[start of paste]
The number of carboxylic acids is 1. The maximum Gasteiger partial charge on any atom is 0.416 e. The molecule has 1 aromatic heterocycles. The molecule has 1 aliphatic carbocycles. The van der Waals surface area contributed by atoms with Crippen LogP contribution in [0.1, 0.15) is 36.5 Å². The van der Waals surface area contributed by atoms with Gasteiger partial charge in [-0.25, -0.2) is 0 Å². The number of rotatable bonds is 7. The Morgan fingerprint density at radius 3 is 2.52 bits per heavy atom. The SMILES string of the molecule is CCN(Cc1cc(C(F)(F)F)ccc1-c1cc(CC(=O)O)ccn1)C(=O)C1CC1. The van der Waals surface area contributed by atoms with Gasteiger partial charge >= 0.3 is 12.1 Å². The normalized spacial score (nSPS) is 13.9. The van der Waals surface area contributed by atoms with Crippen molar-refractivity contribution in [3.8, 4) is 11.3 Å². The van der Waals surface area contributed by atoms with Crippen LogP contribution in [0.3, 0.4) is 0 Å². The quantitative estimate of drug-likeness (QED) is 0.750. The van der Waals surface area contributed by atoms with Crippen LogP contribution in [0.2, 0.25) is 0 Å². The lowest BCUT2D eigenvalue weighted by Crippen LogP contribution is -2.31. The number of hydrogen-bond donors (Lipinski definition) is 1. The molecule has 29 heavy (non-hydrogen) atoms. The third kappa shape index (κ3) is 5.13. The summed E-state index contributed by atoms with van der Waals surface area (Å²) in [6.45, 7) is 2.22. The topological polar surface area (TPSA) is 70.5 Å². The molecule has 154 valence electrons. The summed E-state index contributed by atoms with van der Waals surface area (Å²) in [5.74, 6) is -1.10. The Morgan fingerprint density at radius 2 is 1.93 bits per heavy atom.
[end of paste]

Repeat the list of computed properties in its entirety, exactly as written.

The number of carboxylic acids is 1. The maximum Gasteiger partial charge on any atom is 0.416 e. The molecule has 1 aromatic heterocycles. The molecule has 1 aliphatic carbocycles. The van der Waals surface area contributed by atoms with Crippen LogP contribution in [0.1, 0.15) is 36.5 Å². The van der Waals surface area contributed by atoms with Gasteiger partial charge in [-0.25, -0.2) is 0 Å². The number of rotatable bonds is 7. The Morgan fingerprint density at radius 3 is 2.52 bits per heavy atom. The SMILES string of the molecule is CCN(Cc1cc(C(F)(F)F)ccc1-c1cc(CC(=O)O)ccn1)C(=O)C1CC1. The van der Waals surface area contributed by atoms with Gasteiger partial charge >= 0.3 is 12.1 Å². The normalized spacial score (nSPS) is 13.9. The van der Waals surface area contributed by atoms with Crippen molar-refractivity contribution in [3.8, 4) is 11.3 Å². The van der Waals surface area contributed by atoms with Crippen LogP contribution in [0.3, 0.4) is 0 Å². The quantitative estimate of drug-likeness (QED) is 0.750. The van der Waals surface area contributed by atoms with Crippen LogP contribution in [0.2, 0.25) is 0 Å². The lowest BCUT2D eigenvalue weighted by Crippen LogP contribution is -2.31. The number of hydrogen-bond donors (Lipinski definition) is 1. The molecule has 29 heavy (non-hydrogen) atoms. The third kappa shape index (κ3) is 5.13. The summed E-state index contributed by atoms with van der Waals surface area (Å²) in [6.45, 7) is 2.22. The topological polar surface area (TPSA) is 70.5 Å². The molecule has 154 valence electrons. The summed E-state index contributed by atoms with van der Waals surface area (Å²) in [5.74, 6) is -1.10. The Morgan fingerprint density at radius 2 is 1.93 bits per heavy atom.